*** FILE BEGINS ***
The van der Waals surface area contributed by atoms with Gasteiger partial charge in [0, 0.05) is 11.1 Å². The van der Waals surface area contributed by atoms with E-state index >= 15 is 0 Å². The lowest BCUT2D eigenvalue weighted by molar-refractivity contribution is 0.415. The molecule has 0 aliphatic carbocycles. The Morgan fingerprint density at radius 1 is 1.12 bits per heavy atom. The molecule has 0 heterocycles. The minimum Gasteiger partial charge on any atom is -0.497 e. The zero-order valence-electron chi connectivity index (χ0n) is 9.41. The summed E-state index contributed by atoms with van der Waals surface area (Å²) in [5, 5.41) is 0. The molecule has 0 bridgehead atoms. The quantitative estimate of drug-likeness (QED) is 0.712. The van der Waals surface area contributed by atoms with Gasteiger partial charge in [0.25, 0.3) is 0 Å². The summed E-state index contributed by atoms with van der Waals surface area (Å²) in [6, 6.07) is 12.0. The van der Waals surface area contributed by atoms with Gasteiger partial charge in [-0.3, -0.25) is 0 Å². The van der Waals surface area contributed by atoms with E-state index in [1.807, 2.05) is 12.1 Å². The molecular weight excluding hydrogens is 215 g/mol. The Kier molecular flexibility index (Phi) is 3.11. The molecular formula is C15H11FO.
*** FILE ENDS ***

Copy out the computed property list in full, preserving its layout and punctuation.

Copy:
The van der Waals surface area contributed by atoms with Gasteiger partial charge in [0, 0.05) is 11.1 Å². The van der Waals surface area contributed by atoms with E-state index >= 15 is 0 Å². The lowest BCUT2D eigenvalue weighted by molar-refractivity contribution is 0.415. The molecule has 0 aliphatic carbocycles. The Morgan fingerprint density at radius 1 is 1.12 bits per heavy atom. The molecule has 0 heterocycles. The minimum Gasteiger partial charge on any atom is -0.497 e. The zero-order valence-electron chi connectivity index (χ0n) is 9.41. The summed E-state index contributed by atoms with van der Waals surface area (Å²) in [5, 5.41) is 0. The molecule has 0 bridgehead atoms. The quantitative estimate of drug-likeness (QED) is 0.712. The van der Waals surface area contributed by atoms with Gasteiger partial charge in [0.25, 0.3) is 0 Å². The summed E-state index contributed by atoms with van der Waals surface area (Å²) in [6, 6.07) is 12.0. The van der Waals surface area contributed by atoms with Gasteiger partial charge in [-0.3, -0.25) is 0 Å². The van der Waals surface area contributed by atoms with E-state index in [1.807, 2.05) is 12.1 Å². The molecular weight excluding hydrogens is 215 g/mol. The Kier molecular flexibility index (Phi) is 3.11. The molecular formula is C15H11FO.